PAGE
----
Tuesday, November 3, 2015

A Benefit of a "False Majority"

Lots of pearl clutching regarding how the Liberal majority isn't based on a majority of the popular vote.  While that may be the case and relevant for a discussion of electoral reform, I find this story to be an indication of how probable a constitutional crisis would have been if there were a Liberal or NDP minority victory.
If he’s set on swearing in his new cabinet as planned next Wednesday, Justin Trudeau may have to do something he likely thought had dropped off his to-do list forever: namely, call on Stephen Harper to resign — not publicly, necessarily, and with the greatest possible respect for the outgoing leader, but definitively.
Or, if he has indeed done so, make a public announcement to that effect.
Because at the moment, it doesn’t appear that Harper has formally served notice to Governor General David Johnston — or anyone else — that he will voluntarily cede power to the incoming Liberal government next week. No official notice has been released to the media, or posted to the Rideau Hall website, nor has Harper’s office issued a statement confirming that he will resign.
Yes, yes, after the non-resignation story was published, there was a less than definitive commitment to resign:
Shortly after this story went out, the governor general’s senior communications advisor Marie-Eve Letourneau got in touch to say that, “in keeping with Canadian practice,” Harper “signified his intention to resign when he visited the Governor General at Rideau Hall immediately following the election,” although he won’t formally do so until Nov. 4, “just prior to the swearing-in of the new ministry.”
She also said that the governor-general met with Trudeau following the election as well.
What we still don’t know, however, is why the process has been conducted in such a clandestine fashion, without even an after-the-fact advisory that these meetings had taken place. There is also some uncertainty around whether that secrecy is, as Letourneau put it, “in keeping with Canadian practice.”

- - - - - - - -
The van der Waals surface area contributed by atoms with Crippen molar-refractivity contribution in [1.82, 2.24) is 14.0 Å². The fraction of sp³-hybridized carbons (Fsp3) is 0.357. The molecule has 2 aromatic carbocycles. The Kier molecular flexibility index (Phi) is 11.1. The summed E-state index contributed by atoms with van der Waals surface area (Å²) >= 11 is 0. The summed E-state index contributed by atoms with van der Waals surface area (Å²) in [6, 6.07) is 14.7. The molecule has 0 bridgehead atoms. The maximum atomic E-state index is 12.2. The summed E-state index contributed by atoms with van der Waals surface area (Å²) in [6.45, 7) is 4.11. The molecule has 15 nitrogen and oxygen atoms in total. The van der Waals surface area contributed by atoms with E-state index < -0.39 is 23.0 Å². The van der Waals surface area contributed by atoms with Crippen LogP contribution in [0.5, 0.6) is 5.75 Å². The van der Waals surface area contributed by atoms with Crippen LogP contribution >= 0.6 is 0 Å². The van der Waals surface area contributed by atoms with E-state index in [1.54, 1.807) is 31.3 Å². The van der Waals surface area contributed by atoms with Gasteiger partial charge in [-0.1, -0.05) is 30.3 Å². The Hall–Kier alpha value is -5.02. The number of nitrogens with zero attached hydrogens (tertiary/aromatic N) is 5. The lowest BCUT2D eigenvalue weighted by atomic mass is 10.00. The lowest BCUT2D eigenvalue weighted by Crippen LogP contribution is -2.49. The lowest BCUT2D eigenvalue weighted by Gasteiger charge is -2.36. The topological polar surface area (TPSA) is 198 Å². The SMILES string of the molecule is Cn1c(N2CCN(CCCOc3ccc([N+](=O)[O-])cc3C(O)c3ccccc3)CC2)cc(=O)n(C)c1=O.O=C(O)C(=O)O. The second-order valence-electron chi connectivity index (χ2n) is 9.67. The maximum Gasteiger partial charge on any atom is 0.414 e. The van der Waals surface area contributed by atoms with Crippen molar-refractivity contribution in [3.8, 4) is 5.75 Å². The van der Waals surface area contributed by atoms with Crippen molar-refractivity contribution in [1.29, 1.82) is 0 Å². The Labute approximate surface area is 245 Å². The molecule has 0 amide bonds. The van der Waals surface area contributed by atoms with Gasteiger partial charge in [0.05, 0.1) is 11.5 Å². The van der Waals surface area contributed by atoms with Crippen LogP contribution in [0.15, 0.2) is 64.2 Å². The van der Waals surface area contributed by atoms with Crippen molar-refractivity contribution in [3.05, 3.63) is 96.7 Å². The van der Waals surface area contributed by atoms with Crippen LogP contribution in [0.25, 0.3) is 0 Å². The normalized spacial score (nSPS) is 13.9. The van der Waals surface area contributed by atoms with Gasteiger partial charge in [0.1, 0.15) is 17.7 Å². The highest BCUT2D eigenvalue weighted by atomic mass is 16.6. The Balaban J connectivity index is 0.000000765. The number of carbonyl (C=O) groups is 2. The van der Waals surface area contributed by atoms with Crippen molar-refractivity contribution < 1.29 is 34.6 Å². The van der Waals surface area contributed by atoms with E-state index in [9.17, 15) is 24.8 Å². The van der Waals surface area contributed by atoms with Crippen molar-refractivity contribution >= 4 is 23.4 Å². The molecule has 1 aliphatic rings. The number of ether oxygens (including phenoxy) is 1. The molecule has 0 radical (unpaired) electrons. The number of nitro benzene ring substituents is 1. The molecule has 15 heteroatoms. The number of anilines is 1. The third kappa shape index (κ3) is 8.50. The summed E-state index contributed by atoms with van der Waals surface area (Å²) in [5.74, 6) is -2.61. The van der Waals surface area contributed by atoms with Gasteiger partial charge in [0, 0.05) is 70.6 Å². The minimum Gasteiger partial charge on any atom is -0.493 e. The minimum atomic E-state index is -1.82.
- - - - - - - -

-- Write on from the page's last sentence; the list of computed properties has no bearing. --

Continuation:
It would be a hypothetical bet, but if Harper lost to a minority, who would put money on him actually resigning without a messy fight (or at least a hissy fit).  The quirkiness of our system might have saved us from a big problem.Recommend this Post

1 comment:

Anonymous said...

Yes, he could have tried to hang on to power if the Liberals had only won a minority. That was what a number of people had speculated. The Liberal "majority" would appear to have ended that on Oct. 19.

However, don't forget that Harper, and also, Trudeau, had both been on record (their respective CBC interviews with Mansbridge) as saying, wrongly, as it turned out, that the party that wins the plurality of seats would get the first chance to form a government. It was wrong because in a minority government situation, it is the incumbent government, not the one that wins the plurality, that gets first kick at the can at forming government. Harper had even followed his wrong allegation by saying that he would not form government if he came out second.

Therefore, even if the election had been run under PR (Proportional Representation) instead of FPTP (First past the post) rules, the Liberals would still have won the most number of seats (at 134 instead of 184). The Conservatives, on the other hand, would have won 108 seats under PR instead of 99. Thus going by Harper's own words, he would not have stayed on because he would still have come out second even under PR.

So, I am not sure exactly how strong the benefit of the false majority was ... Harper could have played dirty regardless (you yourself have pointed out that even with the "majority", no one knows if Harper had actually resigned or not). Thus it would appear to be pointless to speculate what Harper would or would not have done if the Liberals had not won a false majority.